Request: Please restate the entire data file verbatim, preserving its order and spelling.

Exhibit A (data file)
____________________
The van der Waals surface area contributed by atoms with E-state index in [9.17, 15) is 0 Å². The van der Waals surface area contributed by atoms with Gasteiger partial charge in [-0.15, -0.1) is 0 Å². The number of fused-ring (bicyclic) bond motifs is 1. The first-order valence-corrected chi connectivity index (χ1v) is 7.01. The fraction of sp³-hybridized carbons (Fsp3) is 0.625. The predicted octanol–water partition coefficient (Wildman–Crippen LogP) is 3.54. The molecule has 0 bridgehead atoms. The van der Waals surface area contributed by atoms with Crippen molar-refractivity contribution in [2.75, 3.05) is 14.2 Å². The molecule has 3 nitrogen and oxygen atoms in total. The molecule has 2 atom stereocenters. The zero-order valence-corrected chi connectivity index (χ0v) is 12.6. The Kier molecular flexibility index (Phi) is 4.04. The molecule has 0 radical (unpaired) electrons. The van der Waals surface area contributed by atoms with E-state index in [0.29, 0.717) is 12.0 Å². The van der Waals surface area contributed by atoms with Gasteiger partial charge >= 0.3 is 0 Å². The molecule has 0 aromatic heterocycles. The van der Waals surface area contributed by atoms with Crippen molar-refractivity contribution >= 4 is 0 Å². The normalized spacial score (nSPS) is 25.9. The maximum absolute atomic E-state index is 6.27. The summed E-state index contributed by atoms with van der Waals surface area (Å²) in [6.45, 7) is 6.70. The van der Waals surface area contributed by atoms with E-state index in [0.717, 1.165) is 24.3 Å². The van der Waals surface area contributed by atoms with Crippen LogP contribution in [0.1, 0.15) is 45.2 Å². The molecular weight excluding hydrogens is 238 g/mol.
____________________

The van der Waals surface area contributed by atoms with E-state index in [9.17, 15) is 0 Å². The van der Waals surface area contributed by atoms with Gasteiger partial charge in [-0.15, -0.1) is 0 Å². The number of fused-ring (bicyclic) bond motifs is 1. The first-order valence-corrected chi connectivity index (χ1v) is 7.01. The fraction of sp³-hybridized carbons (Fsp3) is 0.625. The predicted octanol–water partition coefficient (Wildman–Crippen LogP) is 3.54. The molecule has 0 bridgehead atoms. The van der Waals surface area contributed by atoms with Crippen molar-refractivity contribution in [2.75, 3.05) is 14.2 Å². The molecule has 3 nitrogen and oxygen atoms in total. The molecule has 2 atom stereocenters. The zero-order valence-corrected chi connectivity index (χ0v) is 12.6. The Kier molecular flexibility index (Phi) is 4.04. The molecule has 0 radical (unpaired) electrons. The van der Waals surface area contributed by atoms with E-state index in [0.29, 0.717) is 12.0 Å². The van der Waals surface area contributed by atoms with Gasteiger partial charge >= 0.3 is 0 Å². The molecule has 0 aromatic heterocycles. The van der Waals surface area contributed by atoms with Crippen molar-refractivity contribution >= 4 is 0 Å². The normalized spacial score (nSPS) is 25.9. The maximum absolute atomic E-state index is 6.27. The summed E-state index contributed by atoms with van der Waals surface area (Å²) in [6.45, 7) is 6.70. The van der Waals surface area contributed by atoms with E-state index in [0.717, 1.165) is 24.3 Å². The van der Waals surface area contributed by atoms with Crippen LogP contribution in [0.1, 0.15) is 45.2 Å². The molecular weight excluding hydrogens is 238 g/mol.